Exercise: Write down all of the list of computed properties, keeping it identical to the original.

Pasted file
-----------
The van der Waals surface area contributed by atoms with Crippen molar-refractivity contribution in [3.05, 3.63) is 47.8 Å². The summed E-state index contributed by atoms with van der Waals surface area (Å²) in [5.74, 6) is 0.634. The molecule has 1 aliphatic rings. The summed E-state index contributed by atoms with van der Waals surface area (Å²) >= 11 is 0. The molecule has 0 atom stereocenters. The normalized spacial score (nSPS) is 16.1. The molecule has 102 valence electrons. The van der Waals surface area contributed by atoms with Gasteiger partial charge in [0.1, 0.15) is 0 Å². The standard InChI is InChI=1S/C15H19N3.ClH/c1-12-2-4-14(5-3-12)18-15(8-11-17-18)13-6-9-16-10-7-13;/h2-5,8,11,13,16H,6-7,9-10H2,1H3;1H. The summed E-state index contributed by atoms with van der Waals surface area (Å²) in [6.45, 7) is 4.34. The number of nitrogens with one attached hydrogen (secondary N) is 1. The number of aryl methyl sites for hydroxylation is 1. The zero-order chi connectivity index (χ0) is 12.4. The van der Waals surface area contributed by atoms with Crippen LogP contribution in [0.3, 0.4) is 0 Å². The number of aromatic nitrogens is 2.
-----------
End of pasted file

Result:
The van der Waals surface area contributed by atoms with Crippen molar-refractivity contribution in [3.05, 3.63) is 47.8 Å². The summed E-state index contributed by atoms with van der Waals surface area (Å²) in [5.74, 6) is 0.634. The molecule has 1 aliphatic rings. The summed E-state index contributed by atoms with van der Waals surface area (Å²) >= 11 is 0. The molecule has 0 atom stereocenters. The normalized spacial score (nSPS) is 16.1. The molecule has 102 valence electrons. The van der Waals surface area contributed by atoms with Gasteiger partial charge in [0.1, 0.15) is 0 Å². The standard InChI is InChI=1S/C15H19N3.ClH/c1-12-2-4-14(5-3-12)18-15(8-11-17-18)13-6-9-16-10-7-13;/h2-5,8,11,13,16H,6-7,9-10H2,1H3;1H. The summed E-state index contributed by atoms with van der Waals surface area (Å²) in [6.45, 7) is 4.34. The number of nitrogens with one attached hydrogen (secondary N) is 1. The number of aryl methyl sites for hydroxylation is 1. The zero-order chi connectivity index (χ0) is 12.4. The van der Waals surface area contributed by atoms with Crippen LogP contribution in [0.3, 0.4) is 0 Å². The number of aromatic nitrogens is 2.